The next time, they were not so lucky. In 1970’s Oregon, it was very rare to see a restaurant with a “B” from the Department of Health on the door. I was only aware of one restaurant in the entire state, the Hastee-Freez in Drain, that had a “C”; my entire family used to point and laugh as we passed it on our way to Eugene. But somehow, about 6 months after I left Sambo’s, the inspector caught them by surprise. And the wheels completely came off. I imagine the inspector walking past Desmond dutifully scrubbing away on his beloved urinal grates, opening the door to the walk-in refrigerator and surprising two waitresses smoking like a furnace and Fess with his finger up his nose. I can picture Edsel shambling out of his office, shirt-tail hanging out of his pants, offering some version of a salute. I heard a first-hand report that most of the staff stood watching dolefully as the inspector scraped off the “A” and put up only the second “C” I’d ever seen in my life. Not long after that, someone finally decided that “Little Black Sambo” might just be a teeny bit offensive, and the name was changed to “Family Sam’s”, then “Seasons Family Restaurant”. It’s now the “Kozy Kitchen”. I took my family there and the cook, a biker-looking fellow, created a really nice little Mickey Mouse pancake for my 3-year-old at our request.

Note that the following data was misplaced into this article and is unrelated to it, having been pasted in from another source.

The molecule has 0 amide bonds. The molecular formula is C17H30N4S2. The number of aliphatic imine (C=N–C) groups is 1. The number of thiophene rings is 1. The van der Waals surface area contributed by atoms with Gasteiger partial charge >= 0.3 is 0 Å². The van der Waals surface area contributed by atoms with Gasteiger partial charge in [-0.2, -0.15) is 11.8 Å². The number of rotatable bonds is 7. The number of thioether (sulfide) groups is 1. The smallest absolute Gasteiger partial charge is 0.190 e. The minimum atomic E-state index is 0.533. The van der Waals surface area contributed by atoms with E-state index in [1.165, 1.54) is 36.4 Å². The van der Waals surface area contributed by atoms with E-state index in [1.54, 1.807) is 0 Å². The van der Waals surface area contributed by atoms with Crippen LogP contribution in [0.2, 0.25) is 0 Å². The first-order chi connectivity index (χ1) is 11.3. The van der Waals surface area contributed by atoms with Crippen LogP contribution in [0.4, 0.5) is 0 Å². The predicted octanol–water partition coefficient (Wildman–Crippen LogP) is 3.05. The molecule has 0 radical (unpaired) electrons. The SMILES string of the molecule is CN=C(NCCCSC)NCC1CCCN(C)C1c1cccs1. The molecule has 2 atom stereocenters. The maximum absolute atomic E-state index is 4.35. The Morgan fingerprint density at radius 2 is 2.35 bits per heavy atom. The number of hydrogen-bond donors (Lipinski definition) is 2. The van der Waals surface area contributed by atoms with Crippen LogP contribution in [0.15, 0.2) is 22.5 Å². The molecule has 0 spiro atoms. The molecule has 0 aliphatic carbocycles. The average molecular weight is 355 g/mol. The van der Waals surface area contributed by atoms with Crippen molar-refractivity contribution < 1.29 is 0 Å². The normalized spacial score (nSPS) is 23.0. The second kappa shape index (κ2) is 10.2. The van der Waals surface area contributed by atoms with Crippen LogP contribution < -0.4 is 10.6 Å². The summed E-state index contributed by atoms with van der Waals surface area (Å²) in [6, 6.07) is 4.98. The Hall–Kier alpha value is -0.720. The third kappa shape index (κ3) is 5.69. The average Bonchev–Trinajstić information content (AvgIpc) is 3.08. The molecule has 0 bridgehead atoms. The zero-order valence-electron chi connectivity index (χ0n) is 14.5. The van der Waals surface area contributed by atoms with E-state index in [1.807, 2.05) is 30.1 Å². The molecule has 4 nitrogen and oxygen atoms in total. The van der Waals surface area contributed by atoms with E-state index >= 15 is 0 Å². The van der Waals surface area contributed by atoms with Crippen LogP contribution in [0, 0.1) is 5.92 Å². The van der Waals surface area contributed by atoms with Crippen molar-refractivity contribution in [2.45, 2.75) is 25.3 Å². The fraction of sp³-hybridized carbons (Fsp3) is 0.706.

Surely some must be wondering how I can sleep at night knowing what I know. It is my belief that God, recognizing mankind’s need for diners, equipped our brains with a remarkable capacity to rewire themselves. Because far from engendering an appropriate revulsion, the horrors I observed at Sambo’s somehow left untouched my enthusiasm for any restaurant with colorful vinyl upholstery and sparkling clean urinal grates. I continued to eat at Sambo’s, and sought out Denny’s and IHOP at every opportunity. I believe that in this ability of the human mind to delete offensive or horrifying synapses lies the secret to much happiness or, at the very least, our ability to get by. I’m a fairly observant person, yet somehow I can go to one of these establishments, watch the waitress wipe my table with a greasy, gray, foul-smelling rag and say to myself “Well, thank God she’s sanitizing the table”. Or notice the tattooed cook repeatedly wiping his nose on his forearm and think “He’s a trained professional. I know he’s using proper sanitary procedure”. Or get a stack of pancakes in which a few of the blueberries are strangely crunchy and assume “Gee, these sure are some fresh, crisp blueberries.” Besides, in God’s great biological wonderland, who gets to even decide what’s “sanitary”? Who’s to say that eating a dead cow’s muscle is any less disgusting than eating a dead housefly’s muscle? Or that a rancid chicken breast is all that different from Roquefort cheese? If a sausage is already a bunch of ground cow nostrils stuffed into a pig’s intestine, what difference does it really make if Fess steps on it? I was young and foolish. I was only following orders. And I needed that Vox Jaguar combo organ. Surely any one of the hamburgers I ate at Sambo’s is punishment enough for my tacit complicity in these crimes. Yes. Yes, I will sleep tonight. And dream of a big stack of blueberry pancakes topped with puddles of melted butter, rancid from sitting in the sun, in long-ago Coos Bay.